Downtown St. John’s is seeing as much as 1/4 of its high-end office space empty, with a vacancy rate that’s the second highest in all of Atlantic Canada, according to an analysis by Halifax-based observer Turner Drake and Partners.
For perspective, a vacancy of 4% indicates progress towards full occupancy, while 5% is considered a benchmark for balanced market conditions, Alex Baird Allen of Turner Drake said in an interview.
The problem fully took root a few years ago upon the entry of new space into the downtown and suburban areas, at a time when the city saw sustained demand – a level of demand that correspondingly declined upon the oil price crash, Baird Allen told CBC News.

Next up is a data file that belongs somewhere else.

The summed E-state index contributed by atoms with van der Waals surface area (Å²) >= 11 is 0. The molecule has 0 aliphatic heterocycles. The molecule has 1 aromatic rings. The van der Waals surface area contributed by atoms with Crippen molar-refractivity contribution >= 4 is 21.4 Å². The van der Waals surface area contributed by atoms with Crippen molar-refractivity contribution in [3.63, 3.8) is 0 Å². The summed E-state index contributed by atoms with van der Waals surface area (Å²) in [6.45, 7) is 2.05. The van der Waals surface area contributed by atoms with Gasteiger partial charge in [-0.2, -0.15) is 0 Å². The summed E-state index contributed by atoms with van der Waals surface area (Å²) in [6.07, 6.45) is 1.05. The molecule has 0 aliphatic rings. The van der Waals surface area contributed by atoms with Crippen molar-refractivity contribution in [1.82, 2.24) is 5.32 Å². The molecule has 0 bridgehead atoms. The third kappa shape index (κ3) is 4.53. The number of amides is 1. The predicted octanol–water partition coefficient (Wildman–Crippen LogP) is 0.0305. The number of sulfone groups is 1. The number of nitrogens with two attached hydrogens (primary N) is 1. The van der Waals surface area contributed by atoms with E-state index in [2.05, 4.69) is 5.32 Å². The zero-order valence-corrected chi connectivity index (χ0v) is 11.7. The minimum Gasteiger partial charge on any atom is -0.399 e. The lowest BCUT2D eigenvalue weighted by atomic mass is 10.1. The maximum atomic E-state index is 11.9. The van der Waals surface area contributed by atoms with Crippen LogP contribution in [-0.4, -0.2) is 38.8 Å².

This economic reality, not unknown to other affected regions such as Alberta, has proven to be especially troublesome for Newfoundland and Labrador, according to Bill Stirling, the CEO of the province’s Association of Realtors.
“We’re in the trough of a business cycle, and in a lot of ways it’s a trough in the business cycle that we’ve never, ever seen before,” Stirling explained.
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In the worst cases, major players like ExxonMobil Canada have elected to own their spaces, making them unavailable to the commercial rental market.
Profit imperatives are also making large businesses to move out of the downtown area altogether.
“Oftentimes, they can reduce cost by moving to a new, suburban modern building as opposed to a legacy building downtown,” Stirling noted.
“A large employer in a legacy building like Atlantic Place might need 50,000 square feet, but they can fit the same number of employees into something like 35 or 38,000 square feet in a brand new, purpose-built, open concept kind of building.”